Pairing robots with old CNC machines

  • Hello guys,

    at our company we are about to automate our shaft/gear production but we are curently using older CNC machines (the machines are in good shape), they were made betwen 1975 and 1995 and I was wondering if any1 has any "tips&tricks" for automation with older types of machines or things I should be carefull about.


    Thanks for the help in advance!


    Regards

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  • Well, the first question is, how are the robots and CNCs going to interact? Followed by, how will the robots and CNCs communicate?


    A robot reaching into a CNC without some sort of interlock is a good setup for a very expensive collision. But some old CNCs are so "standalone" that they provide nothing, or at best very little, in terms of I/O interfacing to other pieces of automation. I've literally seen people attach small pneumatic cylinders to their CNC control panel to push different buttons, and attach photo-diode sensors to different indicator lights, because the CNC controller provided no means of exchanging signals other equipment, only with human operators.


    Just for starters, if your CNC has a door, you'll want a very solid way of letting the robot know that the door is fully open before reaching in. If the robot is going to grab the door and open/close it, you'll need reliable sensors for the "closed" position as well.


    If the robot is loading stock, you can run into issues with stock size variance. Robot's don't usually have touch-off probing, so rely on whatever they're working with to be the same size every time. Clamping stock might be an issue if you have a manual vise -- trying to teach a robot to turn a vise handle is liable to be... interesting. And not terribly consistent in applied torque.

  • Thanks for the detailed answer or explanation! Our CNC's have some I/O's but they are very limited I would say.. Maybe an input for cycle start and output for cycle end, but as you said the doors would deffinetly need some upgrades (limit switches). Chucks are hyduralic so I would just use a relay instead of a pedal. We will try to avoid turning stocks, but if the stocks vary only in lenght (turning) it shouldn't be a problem as long as we use some kind of pressure piece on our gripper.


    When you mentioned an interlock you meant a chuck interlock?


    Regards

  • I would also look at the safety circuit side too and the retrofitting of robot systems, as most operate off dual channel now, with circuit analysis technology and therefore an assessment in line with your regional, national and machinery directives will be required to ensure the appropriate standards are followed relating to retrofitting to existing systems.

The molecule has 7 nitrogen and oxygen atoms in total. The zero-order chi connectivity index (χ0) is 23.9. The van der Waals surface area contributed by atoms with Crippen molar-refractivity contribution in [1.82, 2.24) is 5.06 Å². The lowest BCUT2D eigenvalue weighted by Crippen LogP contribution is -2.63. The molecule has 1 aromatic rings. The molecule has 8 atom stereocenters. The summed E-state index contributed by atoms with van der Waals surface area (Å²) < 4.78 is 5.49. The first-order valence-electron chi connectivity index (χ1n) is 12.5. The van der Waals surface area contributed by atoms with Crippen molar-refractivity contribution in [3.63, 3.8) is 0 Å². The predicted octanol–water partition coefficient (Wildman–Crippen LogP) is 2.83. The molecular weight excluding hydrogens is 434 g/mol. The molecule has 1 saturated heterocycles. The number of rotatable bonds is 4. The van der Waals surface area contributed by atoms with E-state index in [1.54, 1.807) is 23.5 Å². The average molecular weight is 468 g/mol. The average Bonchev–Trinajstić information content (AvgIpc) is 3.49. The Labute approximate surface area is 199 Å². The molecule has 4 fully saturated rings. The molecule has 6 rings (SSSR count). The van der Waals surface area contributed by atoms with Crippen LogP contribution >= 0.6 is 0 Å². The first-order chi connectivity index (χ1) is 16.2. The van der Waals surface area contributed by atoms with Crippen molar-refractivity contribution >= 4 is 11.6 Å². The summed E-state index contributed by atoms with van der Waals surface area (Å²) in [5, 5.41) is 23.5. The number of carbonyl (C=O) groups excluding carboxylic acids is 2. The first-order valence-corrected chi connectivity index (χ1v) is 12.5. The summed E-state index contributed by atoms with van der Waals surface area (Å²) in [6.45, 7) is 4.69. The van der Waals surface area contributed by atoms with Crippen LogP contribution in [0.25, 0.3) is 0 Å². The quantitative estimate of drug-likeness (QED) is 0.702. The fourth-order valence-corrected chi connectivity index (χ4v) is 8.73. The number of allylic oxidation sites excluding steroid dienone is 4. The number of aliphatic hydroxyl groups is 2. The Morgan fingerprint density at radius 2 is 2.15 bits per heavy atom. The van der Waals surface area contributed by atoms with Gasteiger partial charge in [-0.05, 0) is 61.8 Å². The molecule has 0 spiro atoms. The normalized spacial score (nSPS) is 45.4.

I know some robot systems have options for single channel, but wouldn't like to speculate whether they would be permissible as a retrofit solution or if some conversion from single to dual channel is required to upgrade the older to the newer dual channel conditioning, this you would have to research further.


    Not sure if I'm off the mark here, but you mentioned 1975....

  • When you mentioned an interlock you meant a chuck interlock?

    More like, a set of interlocks. The door would be one -- you need positive information on whether it's open, closed, or "unkown". Likewise, you need some sort of interlock to ensure that a programming error can't start the CNC while the robot is inside its working volume, or tell the robot to reach into the CNC while the CNC is still moving. Interlocking the chuck would depend on whether the robot has to be holding the stock while the chuck closes on it, or needs to grab the finished work piece before the chuck opens.

  • Ladder? Wouldn't a CNC machine normally control I/O through G-Code?


    If you can't control interface signals through I/O, then it gets more complex. Say, for example, the CNC has an automatic door that it can open/close from inside a G-Code program. You could add sensors to the door such that the robot could detect the door opening, and trigger the robot's unload/reload program based on that. Probably you would want to wire an extra relay in series with the powered door, controlled by the robot, so that the robot could block the CNC from moving the door as long as the robot was not clear.


    It all depends on what signals or hardware you have how much access to.

    • Helpful

    Ladder? Wouldn't a CNC machine normally control I/O through G-Code?

    All CNC machines I know have a PLC running in the background doing things like ranking I/O, making plausibility checks for the I/O, converting M-codes to the specific I/O, handling options and so on.

    The G-code can't handle I/Os direct, they all are ranked through a PLC that does some logic that's neccessary for the M functions controlling the I/O.

  • The G-code can't handle I/Os direct, they all are ranked through a PLC that does some logic that's neccessary for the M functions controlling the I/O.

    Well, I learned something! :dance:


    My CNC experience is pretty limited, but the ones I've worked with had just a small number of relays that were controlled directly by G-Code, with no background ladder-logic processors.

  • First thing I would check for this type of cnc machine:

    - List of M-Codes

    - Circuit diagram


    Normally the outputs are controlled by cnc code (M-commands) directly; maybe start and stop as well (depends of cnc machine)

  • I've done this once before and from what I can remember the Mfin relays were one of the main communication points, its also depends one how old your cnc is, and what your using the robot for

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